Abstract
We describe a method for comparing nuclear and organelle population differentiation (F_{ST}) in seed plants to test the hypothesis that pollen and seed gene flow rates are equal. Wright’s infinite island model is used, with arbitrary levels of selffertilization and biparental organelle inheritance. The comparison can also be applied to gene flow in animals. Since effective population sizes are smaller for organelle genomes than for nuclear genomes and organelles are often uniparentally inherited, organelle F_{ST} is expected to be higher at equilibrium than nuclear F_{ST} even if pollen and seed gene flow rates are equal. To reject the null hypothesis of equal seed and pollen gene flow rates, nuclear and organelle F_{ST}’s must differ significantly from their expected values under this hypothesis. Finite island model simulations indicate that infinite island model expectations are not greatly biased by finite numbers of populations (≥100 subpopulations). The power to distinguish dissimilar rates of pollen and seed gene flow depends on confidence intervals for fixation index estimates, which shrink as more subpopulations and loci are sampled. Using data from the tropical tree Corythophora alta, we rejected the null hypothesis that seed and pollen gene flow rates are equal but cannot reject the alternative hypothesis that pollen gene flow is 200 times greater than seed gene flow.
GENE flow in natural populations can take place in two ways: through the movement of gametes and through the movement of individuals such as progeny or adults. In seed plants, adults are usually immobile, while gene flow results from the dispersal of both pollen and seeds. In diploid species, seeds carry two nuclear alleles while pollen grains carry one nuclear allele. As a result, pollen and seed gene flows are expected to have different effects on deme size and overall levels of population structure (Crawford 1984; Ennos 1994). In particular, seed dispersal will contribute twice as much as pollen dispersal to the size of genetic neighborhoods when rates of pollen and seed gene flow are equal. Thus, seed gene flow can be a more important determinant of deme size and subdivision among populations than pollen gene flow.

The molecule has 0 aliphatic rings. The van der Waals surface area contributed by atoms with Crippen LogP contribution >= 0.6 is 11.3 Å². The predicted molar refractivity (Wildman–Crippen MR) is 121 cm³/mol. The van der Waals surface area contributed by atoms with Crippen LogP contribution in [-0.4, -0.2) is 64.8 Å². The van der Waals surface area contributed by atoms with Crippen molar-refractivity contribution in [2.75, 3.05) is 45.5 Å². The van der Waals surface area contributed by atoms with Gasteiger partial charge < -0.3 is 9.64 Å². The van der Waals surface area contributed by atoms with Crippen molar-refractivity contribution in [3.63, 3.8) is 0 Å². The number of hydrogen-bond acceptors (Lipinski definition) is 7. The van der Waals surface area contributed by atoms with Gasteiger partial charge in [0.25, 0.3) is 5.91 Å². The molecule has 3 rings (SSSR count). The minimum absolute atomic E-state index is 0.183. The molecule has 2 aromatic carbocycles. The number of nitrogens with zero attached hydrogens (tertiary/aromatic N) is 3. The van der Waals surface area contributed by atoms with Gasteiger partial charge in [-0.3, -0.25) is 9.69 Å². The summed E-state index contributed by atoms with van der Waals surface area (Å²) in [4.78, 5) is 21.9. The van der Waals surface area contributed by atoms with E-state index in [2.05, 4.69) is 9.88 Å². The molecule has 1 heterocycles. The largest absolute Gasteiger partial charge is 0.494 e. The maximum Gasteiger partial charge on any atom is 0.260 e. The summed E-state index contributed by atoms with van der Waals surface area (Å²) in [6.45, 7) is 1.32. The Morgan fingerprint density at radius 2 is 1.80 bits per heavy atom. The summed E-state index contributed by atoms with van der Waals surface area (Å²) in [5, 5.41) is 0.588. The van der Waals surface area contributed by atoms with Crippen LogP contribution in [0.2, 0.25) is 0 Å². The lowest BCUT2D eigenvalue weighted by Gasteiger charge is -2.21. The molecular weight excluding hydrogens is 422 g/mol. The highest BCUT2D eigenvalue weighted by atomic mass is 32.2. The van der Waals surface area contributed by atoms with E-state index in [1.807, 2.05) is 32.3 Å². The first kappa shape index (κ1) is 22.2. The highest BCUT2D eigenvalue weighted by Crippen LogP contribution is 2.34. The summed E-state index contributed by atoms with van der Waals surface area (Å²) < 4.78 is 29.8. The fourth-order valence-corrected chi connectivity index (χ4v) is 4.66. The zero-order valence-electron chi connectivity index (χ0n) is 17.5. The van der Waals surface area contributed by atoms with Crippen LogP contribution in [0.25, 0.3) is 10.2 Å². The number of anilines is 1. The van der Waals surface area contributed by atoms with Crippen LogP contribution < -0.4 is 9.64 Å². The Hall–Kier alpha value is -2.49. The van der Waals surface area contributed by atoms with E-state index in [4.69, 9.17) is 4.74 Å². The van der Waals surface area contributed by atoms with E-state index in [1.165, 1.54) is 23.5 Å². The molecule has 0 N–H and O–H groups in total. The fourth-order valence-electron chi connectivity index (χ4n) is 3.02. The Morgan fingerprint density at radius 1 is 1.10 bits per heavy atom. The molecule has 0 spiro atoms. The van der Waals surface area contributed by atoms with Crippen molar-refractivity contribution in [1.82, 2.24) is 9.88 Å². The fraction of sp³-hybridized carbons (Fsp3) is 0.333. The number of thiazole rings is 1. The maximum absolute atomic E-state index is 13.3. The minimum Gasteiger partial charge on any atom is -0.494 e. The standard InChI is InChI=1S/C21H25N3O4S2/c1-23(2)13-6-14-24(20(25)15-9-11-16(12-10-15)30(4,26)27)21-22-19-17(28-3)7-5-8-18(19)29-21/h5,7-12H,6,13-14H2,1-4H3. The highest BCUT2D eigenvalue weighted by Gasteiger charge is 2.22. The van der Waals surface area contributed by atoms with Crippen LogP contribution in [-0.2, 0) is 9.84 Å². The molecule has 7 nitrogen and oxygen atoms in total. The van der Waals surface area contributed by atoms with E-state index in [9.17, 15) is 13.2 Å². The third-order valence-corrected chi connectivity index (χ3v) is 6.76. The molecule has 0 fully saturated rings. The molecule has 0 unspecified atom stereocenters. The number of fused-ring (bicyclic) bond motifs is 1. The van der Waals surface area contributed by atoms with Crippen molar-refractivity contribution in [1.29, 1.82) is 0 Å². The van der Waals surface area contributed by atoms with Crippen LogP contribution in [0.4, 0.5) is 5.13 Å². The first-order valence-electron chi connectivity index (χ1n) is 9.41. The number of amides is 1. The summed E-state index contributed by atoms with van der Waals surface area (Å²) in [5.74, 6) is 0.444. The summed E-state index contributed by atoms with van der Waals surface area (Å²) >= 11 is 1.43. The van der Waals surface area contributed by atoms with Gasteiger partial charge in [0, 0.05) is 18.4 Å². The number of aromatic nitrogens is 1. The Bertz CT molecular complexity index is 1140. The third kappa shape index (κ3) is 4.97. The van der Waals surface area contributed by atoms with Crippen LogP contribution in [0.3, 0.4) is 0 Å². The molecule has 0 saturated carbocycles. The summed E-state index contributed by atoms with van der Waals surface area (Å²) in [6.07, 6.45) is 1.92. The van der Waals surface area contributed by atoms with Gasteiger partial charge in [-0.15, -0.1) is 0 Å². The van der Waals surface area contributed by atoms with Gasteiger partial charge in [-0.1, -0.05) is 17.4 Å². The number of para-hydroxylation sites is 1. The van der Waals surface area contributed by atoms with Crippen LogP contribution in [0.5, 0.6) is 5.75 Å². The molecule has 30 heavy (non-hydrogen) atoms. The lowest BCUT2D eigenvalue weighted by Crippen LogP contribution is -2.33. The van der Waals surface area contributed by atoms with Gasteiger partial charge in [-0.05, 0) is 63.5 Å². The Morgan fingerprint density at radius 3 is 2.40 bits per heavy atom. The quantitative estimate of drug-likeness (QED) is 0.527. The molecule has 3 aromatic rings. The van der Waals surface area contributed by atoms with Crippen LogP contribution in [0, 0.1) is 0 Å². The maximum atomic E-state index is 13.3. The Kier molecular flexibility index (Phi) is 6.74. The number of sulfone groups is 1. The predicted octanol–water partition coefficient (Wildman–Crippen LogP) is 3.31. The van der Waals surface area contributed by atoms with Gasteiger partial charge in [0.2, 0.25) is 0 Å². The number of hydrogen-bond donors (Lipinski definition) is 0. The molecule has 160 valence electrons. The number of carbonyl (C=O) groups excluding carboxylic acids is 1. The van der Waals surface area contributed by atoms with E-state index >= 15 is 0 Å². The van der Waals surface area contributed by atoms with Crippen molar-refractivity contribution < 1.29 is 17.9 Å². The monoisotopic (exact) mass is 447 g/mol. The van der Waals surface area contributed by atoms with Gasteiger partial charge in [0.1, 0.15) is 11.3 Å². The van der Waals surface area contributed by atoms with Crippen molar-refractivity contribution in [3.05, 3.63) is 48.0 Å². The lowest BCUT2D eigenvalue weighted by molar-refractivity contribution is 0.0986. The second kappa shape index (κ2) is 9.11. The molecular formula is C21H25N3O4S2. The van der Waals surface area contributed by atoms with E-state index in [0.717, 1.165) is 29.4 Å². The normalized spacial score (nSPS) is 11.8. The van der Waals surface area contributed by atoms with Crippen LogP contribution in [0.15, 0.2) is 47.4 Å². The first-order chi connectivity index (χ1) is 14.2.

The vast majority of direct measures of plant gene flow have focused on the pollen component of gene flow (e.g., Devlin and Ellstrand 1990; Nason and Hamrick 1997; see also McCauley 1995). Such pollenonly measures of gene flow may produce biased estimates of plant genetic neighborhood sizes in two ways. First, if gene flow through seed is ignored entirely, downwardly biased estimates of gene flow will (of course) result. Second, if gene flow through seed is not ignored, but rather assumed to proceed at a rate equal to that through pollen, either upward or downward bias may result. Comparing rates of pollen and seed gene flow is therefore necessary for a complete understanding of the dispersal mechanisms that cause population structure. Measures of the fixation of alleles among populations (F_{ST} and G_{ST}) should be useful tools for making such comparisons. These measures are commonly used to estimate N_{e}m, the product of the effective population size and the migration rate, under the assumptions of Wright’s infinite island model of population structure (Wright 1931; see also Slatkin 1985; Nagylaki 1998). Likewise, they are natural choices for independently estimating the effects of different components of gene flow on overall levels of population subdivision.